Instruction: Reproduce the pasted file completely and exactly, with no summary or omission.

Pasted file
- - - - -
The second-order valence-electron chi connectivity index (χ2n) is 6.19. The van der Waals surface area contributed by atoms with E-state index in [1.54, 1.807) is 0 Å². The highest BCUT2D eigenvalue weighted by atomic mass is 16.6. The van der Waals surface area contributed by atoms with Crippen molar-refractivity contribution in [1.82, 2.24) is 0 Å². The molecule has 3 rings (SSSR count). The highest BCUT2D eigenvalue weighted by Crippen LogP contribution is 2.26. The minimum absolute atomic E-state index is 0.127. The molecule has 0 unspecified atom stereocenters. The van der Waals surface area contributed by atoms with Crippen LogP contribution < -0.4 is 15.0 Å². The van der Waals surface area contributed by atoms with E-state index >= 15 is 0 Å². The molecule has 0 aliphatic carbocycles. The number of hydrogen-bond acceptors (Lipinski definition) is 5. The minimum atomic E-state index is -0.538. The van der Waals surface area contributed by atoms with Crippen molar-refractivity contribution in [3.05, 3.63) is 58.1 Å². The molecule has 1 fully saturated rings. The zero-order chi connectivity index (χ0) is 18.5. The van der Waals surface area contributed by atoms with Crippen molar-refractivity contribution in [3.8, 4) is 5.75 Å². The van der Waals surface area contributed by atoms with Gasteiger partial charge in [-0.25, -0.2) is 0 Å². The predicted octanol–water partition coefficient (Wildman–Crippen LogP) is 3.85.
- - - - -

The second-order valence-electron chi connectivity index (χ2n) is 6.19. The van der Waals surface area contributed by atoms with E-state index in [1.54, 1.807) is 0 Å². The highest BCUT2D eigenvalue weighted by atomic mass is 16.6. The van der Waals surface area contributed by atoms with Crippen molar-refractivity contribution in [1.82, 2.24) is 0 Å². The molecule has 3 rings (SSSR count). The highest BCUT2D eigenvalue weighted by Crippen LogP contribution is 2.26. The minimum absolute atomic E-state index is 0.127. The molecule has 0 unspecified atom stereocenters. The van der Waals surface area contributed by atoms with Crippen LogP contribution < -0.4 is 15.0 Å². The van der Waals surface area contributed by atoms with E-state index >= 15 is 0 Å². The molecule has 0 aliphatic carbocycles. The number of hydrogen-bond acceptors (Lipinski definition) is 5. The minimum atomic E-state index is -0.538. The van der Waals surface area contributed by atoms with Crippen molar-refractivity contribution in [3.05, 3.63) is 58.1 Å². The molecule has 1 fully saturated rings. The zero-order chi connectivity index (χ0) is 18.5. The van der Waals surface area contributed by atoms with Crippen molar-refractivity contribution in [3.8, 4) is 5.75 Å². The van der Waals surface area contributed by atoms with Gasteiger partial charge in [-0.25, -0.2) is 0 Å². The predicted octanol–water partition coefficient (Wildman–Crippen LogP) is 3.85.